was dried by azeotropic distillation with benzene and then fractionally distilled. It contained 0.2-0.3% water. The after fractional distillation contained piperidine (B .D ,H.) 0.4% water. The cyclohexanone (B.D.H., technical) after fractionation contained 0.4% water. Water determinations were carried out by the “Dead stop” back titration method.ls The accuracy of the method in our hands was 0.3-0.4 mg. on samples containing 15-30 mg. of water. Standard Experimental Procedures. (a) Condensation. --iMaionic acid, Benzaldehyde, solvent (pyridine or cyclohexanone) and piperidine were mixed in a small flask until a homogeneous solution resulted and from this solution six portions d i mi. each wmc p i a d in six tu%, rai?r c m nected by means of a ground-glass joint and a capillary tube t o a U-shaped bubbling tube. A measured amount of pyridine (0.2-0.3 ml.) was previously placed into the bubbling tube and served to trap any escaping moisture. A drying tube filled with Drierite was connected to the outlet of the bubbling tube and then the reaction tube proper was placed into a holder in the pre-heated and automatically controlled oil-bath, but the bubbling tube was cooled in an ice-bath. The preparation of the reaction mixture, the filling and assembly of the six reaction tubes took about 3-5 minutes; during this time no measurable reaction occurred a t room temperature. The contents of the tubes reached the- reaction temperature in 1-2 minutes; this time lag was insignificant under the conditions of our experiments. The initial water content calculated on basis of the previously determined water content of each of the components of the mixture was taken as nil in the subsequent calculations. The reaction tubes were removed from the oil-bath after predetermined times and 0.5 ml. of the reaction mixture containing the bulk of the water formed, were transferred into an erlenmeyer flask, diluted with “dry” pyridine and titrated. (Weighing the amount of the reaction mixture taken for the titration, instead of measuring it in a pipet did not improve the results.) The pyridine in the outlet tube (containing the water which escaped the reaction tube proper during the heating) was flushed into a second erlenmeyer flask with a measured amount of pyridine and again titrated.lB A t least two or three series of measurements were made for each kinetic curve. The bath temperature was kept constant in all experiments within +0.1”. (b) Decarboxylation.-The evolution of carbon dioxide was measured volumetrically in a 500-ml. gas measuring buret with a leveling device, using a saturated solution of sodium chloride in dilute (0.25 N ) hydrochloric acid, saturated by carbon dioxide, as the confining fluid. This buret was connected to the upper end of a small condenser, which was joined t o a 25-1111. flask with an up-turned side arm carrying a 10-ml. dropping-funnel. When the flask reached the temperature of the oil-bath, the reaction mixture was added from the dropping funnel. In the course of 2-3 minutes the mixture reached the temperature of the bath. Readings were taken frequently a t the beginning and every 10-15 minutes after the first hour. Reproducibility of these experiexperiments was generally betier t h a n +Lo. TWQ ments were made a t each temperature. Experiments made using pyridine saturated with carbon dioxide a t the different reaction temperatures, gave results identical within the normal experimental errors to the results of the standard decarboxylation procedure. It seems that the solubility of carbon dioxide in pyridine, in the presence of the various acid components, is small and does not affect appreciably the experimental results for the decarboxylation. Reaction of Standard Mixtures.-The standard mixtures consisted of 0.01 mole (1.04 g.) of malonic acid, 0.01 mole (1.06 9.) of benzaldehyde, 5.0 ml. of pyridine and 0.01 ml. of piperidine. Both the condensation and the decarboxylation were measured a t the following temperatures: 75;8’, (Fig. I ) , 58.75” (Fig. 2 ) and 48.2’ (Fig. 3). The total volume of the reaction mixture a t 48.2 and 75.8’ was 6.9 and 7.1 ml., respectively. These volumes diminished during the reaction owing t o the evolution of carbon dioxide and some evaporation, by 0.1-0.15 ml. Never(16) The water content of the “dry” pyridine used in the different manipulations h a h tn he determined at least once every day, as relatively large amounts of it were used (5-15 ml. per ml. of reaction mixture) and could cause large errors. For the other components, the storage bottles of which had t o be opened only once or twice a day, weekly centrds were aufiicient.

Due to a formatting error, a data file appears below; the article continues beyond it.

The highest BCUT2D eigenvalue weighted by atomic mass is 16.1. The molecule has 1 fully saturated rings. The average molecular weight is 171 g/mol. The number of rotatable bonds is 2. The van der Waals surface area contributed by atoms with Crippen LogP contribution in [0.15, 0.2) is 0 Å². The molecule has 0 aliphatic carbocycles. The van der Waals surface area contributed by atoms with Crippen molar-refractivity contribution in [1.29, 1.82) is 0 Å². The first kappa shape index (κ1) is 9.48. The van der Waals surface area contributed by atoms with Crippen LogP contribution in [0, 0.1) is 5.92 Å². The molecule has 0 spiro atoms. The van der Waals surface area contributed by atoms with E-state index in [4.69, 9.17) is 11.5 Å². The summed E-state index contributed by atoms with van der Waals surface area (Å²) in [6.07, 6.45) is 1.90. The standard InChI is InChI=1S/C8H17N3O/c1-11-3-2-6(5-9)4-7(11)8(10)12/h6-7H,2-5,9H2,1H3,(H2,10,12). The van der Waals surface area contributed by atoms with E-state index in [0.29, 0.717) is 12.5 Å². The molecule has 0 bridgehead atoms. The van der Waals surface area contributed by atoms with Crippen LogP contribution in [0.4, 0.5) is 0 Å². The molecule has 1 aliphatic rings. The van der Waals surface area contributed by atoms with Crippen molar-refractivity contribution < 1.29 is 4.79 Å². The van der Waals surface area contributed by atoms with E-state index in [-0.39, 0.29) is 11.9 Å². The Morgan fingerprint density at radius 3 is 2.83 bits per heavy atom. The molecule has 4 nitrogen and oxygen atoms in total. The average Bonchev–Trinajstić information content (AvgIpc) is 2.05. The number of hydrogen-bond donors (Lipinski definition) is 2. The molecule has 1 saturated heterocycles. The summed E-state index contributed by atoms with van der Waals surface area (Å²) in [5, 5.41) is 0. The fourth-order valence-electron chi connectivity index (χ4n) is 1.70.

t , min. Fig. 1.-Reaction of 0.01 mole of benzaldehyde with 0.01 mole of malonic axi& irr tIe presence [email protected]